From Perception Threshold to Ion Channels-A Computational Study

Research output: Contribution to journalJournal articleResearchpeer-review

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Abstract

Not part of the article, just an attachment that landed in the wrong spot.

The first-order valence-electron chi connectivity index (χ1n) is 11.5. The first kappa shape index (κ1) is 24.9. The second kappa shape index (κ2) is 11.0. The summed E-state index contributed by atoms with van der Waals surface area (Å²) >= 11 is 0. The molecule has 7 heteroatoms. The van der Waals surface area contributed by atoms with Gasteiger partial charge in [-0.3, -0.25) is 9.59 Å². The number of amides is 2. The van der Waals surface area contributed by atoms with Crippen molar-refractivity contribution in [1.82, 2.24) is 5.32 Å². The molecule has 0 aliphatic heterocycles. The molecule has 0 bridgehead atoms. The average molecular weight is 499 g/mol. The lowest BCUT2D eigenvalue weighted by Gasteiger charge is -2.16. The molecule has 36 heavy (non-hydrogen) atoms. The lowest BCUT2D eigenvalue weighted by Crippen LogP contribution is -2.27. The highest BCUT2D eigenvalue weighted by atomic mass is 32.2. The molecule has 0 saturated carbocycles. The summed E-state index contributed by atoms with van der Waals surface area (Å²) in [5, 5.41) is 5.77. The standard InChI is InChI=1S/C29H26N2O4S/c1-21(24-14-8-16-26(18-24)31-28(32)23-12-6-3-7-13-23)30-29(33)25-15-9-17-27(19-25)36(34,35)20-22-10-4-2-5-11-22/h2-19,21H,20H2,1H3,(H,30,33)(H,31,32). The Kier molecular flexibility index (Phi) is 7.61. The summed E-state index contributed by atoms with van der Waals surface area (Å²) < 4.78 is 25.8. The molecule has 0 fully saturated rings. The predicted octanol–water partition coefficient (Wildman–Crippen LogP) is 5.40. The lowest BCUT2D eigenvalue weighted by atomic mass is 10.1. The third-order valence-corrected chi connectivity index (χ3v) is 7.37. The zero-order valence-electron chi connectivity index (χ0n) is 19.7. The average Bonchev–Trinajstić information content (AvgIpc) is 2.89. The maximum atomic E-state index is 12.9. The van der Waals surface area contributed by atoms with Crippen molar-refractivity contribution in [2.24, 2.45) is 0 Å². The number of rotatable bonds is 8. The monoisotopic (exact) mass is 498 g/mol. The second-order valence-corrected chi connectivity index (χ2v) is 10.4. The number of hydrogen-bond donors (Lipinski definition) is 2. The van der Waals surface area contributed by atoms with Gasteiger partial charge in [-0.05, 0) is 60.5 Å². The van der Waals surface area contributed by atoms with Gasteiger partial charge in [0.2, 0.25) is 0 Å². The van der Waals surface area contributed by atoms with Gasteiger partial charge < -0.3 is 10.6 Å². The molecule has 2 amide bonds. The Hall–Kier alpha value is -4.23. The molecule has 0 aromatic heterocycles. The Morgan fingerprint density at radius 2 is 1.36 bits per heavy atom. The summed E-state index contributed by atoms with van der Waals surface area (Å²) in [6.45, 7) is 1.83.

Small-surface-area electrodes have successfully been used to preferentially activate cutaneous nociceptors, unlike conventional large area-electrodes, which preferentially activate large non-nociceptor fibers. Assessments of the strength-duration relationship, threshold electrotonus, and slowly increasing pulse forms have displayed different perception thresholds between large and small surface electrodes, which may indicate different excitability properties of the activated cutaneous nerves. In this study, the origin of the differences in perception thresholds between the two electrodes was investigated. It was hypothesized that different perception thresholds could be explained by the varying distributions of voltage-gated ion channels and by morphological differences between peripheral nerve endings of small and large fibers. A two-part computational model was developed to study activation of peripheral nerve fibers by different cutaneous electrodes. The first part of the model was a finite-element model, which calculated the extracellular field delivered by the cutaneous electrodes. The second part of the model was a detailed multicompartment model of an Aδ-axon as well as an Aβ-axon. The axon models included a wide range of voltage-gated ion channels: NaTTXs, NaTTXr, Nap, Kdr, KM, KA, and HCN channel. The computational model reproduced the experimentally assessed perception thresholds for the three protocols, the strength-duration relationship, the threshold electrotonus, and the slowly increasing pulse forms. The results support the hypothesis that voltage-gated ion channel distributions and morphology differences between small and large fibers were sufficient to explain the difference in perception thresholds between the two electrodes. In conclusion, assessments of perception thresholds using the three protocols may be an indirect measurement of the membrane excitability, and computational models may have the possibility to link voltage-gated ion channel activation to perception threshold measurements.